Report

To understand safe spaces, you have to understand girls

Design innovation is the key to successful safe-space programmes, says design expert Marika Shioiri-Clark

"The true power of design is in giving people the power to impact their communities." This vision has already enabled Marika Shioiri-Clark to use design to improve water sanitation in Ghana and women's access to public spaces in Egypt. She also helped to reduce tuberculosis infections in a Rwandan hospital by redesigning the airflow.

Now, design and innovation expert Marika is researching and designing some new concepts for safe spaces for girls, with a focus on "putting aside pre-conceived ideas about what a safe space is and starting from the beginning - with the girls".

Safe spaces are about building relationships, getting support and learning new skills. They're at the heart of the girl effect, which is why designing safe-space programmes in partnership with the girls themselves is crucial. 

"I started by having long conversations with girls," Marika explains. "I wanted to know what it was like living in northern Nigeria as a girl; what challenges they face."

Understanding what holds girls back is key, and that means meeting with parents, teachers and community leaders too. 

"It doesn't matter what girls want to do if their parents and the community are really against it," says Marika. "It's really critical that any concept introduced into Nigeria is accepted by the adults in the community or it will have no chance of success." 

By defining the influences on girls and their daily routines, Marika has been able to identify new opportunities for safe-space programmes.

"What really struck me about the girls I met is that their lives are highly structured," she says. "They have school, they have chores to do and there's almost no time at all for anything else.     

"A lot of safe spaces work has been done within highly structured activities, where girls are asked to come to a specific place at a specific time. But pulling girls out of their existing routines and social structures is hard. So I began exploring ways of enabling girls to meet other girls and learn new skills within their existing schedules and structures, rather than trying to add something else on top."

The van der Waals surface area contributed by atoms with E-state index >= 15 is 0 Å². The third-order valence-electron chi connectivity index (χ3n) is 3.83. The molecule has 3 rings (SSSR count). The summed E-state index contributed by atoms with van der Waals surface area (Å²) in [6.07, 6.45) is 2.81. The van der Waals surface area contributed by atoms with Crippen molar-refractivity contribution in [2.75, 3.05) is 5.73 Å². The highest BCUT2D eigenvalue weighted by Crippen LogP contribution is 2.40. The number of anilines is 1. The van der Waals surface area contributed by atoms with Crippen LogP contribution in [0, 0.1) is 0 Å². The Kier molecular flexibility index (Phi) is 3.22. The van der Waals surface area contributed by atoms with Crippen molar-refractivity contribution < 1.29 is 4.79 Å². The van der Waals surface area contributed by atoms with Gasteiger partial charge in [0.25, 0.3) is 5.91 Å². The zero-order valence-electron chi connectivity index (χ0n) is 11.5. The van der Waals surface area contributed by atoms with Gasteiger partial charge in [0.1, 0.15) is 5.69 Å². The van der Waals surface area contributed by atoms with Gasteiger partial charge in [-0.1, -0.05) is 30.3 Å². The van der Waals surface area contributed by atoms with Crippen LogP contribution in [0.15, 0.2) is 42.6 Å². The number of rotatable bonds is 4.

FLIPPING PERCEPTIONS

Using these insights, Marika has designed five 'thought-starter' concepts for safe-space programmes, which she presented to Girl Hub Nigeria. They are: a marriage preparation class; a service academy; a series of talks held by female role models at water sources; clubs for girls to work together to complete household chores; and a union for hawkers. 

But what do the girls think? After using storyboards and role play to test the concepts with them, Marika's personal favourite is the hawkers' union.

"Many girls in northern Nigeria work as hawkers," she explains. "In many ways, hawking is like running a small business, but it's highly stigmatised in Nigerian culture. Hawkers have very little protection and many people think there's a link with prostitution. I wondered whether you could flip that perception so that hawkers don't feel the sense of isolation that they do currently. 

"A recognised group for hawkers would help protect them. As well as a physical safe space, girls would get an ID card showing they're a member, a visible identifier like a vest or badge and a number to text if there are safety problems."

A NEW FUTURE

Marika thinks a union would also give hawkers the chance to define a new future for themselves.

"A lot of girls talked about wanting to start small businesses that would allow them to make much more money than selling snacks on the street does. But there's very little talk about saving money or long-term planning among hawkers," she says. 

"I wanted to find a way for them to learn those skills. There's a huge opportunity to take away these girls' sense of shame and turn them into proud small-business owners." 

But what about those gatekeepers - the parents, teachers and community leaders?

"There would need to be a series of community meetings to explain that it's meant to help girls already hawking, rather than encourage other girls to hawk," she explains. "It would need to be prototyped on a small scale and rolled out very slowly, but if it was done right it could really change the perception of a huge number of girls in northern Nigeria."

The key lesson is that changing perceptions can only happen if you understand what those perceptions are. "The process I went through is a tool," adds Marika. "It shows how to come up with new concepts for safe spaces and how to put girls at the heart of safe-space programmes from the start of the design."

Following on from Marika's work, Girl Hub Nigeria will now be partnering with Population Council Nigeria to support a community of practice on safe spaces in northern Nigeria. The focus will be on fostering innovation and creativity through girl-centred design, catalysing and supporting a network of safe-space providers, promoting learning and sharing across the network and amplifying the impact of the safe spaces work through the Girl Hub Nigeria brand platform.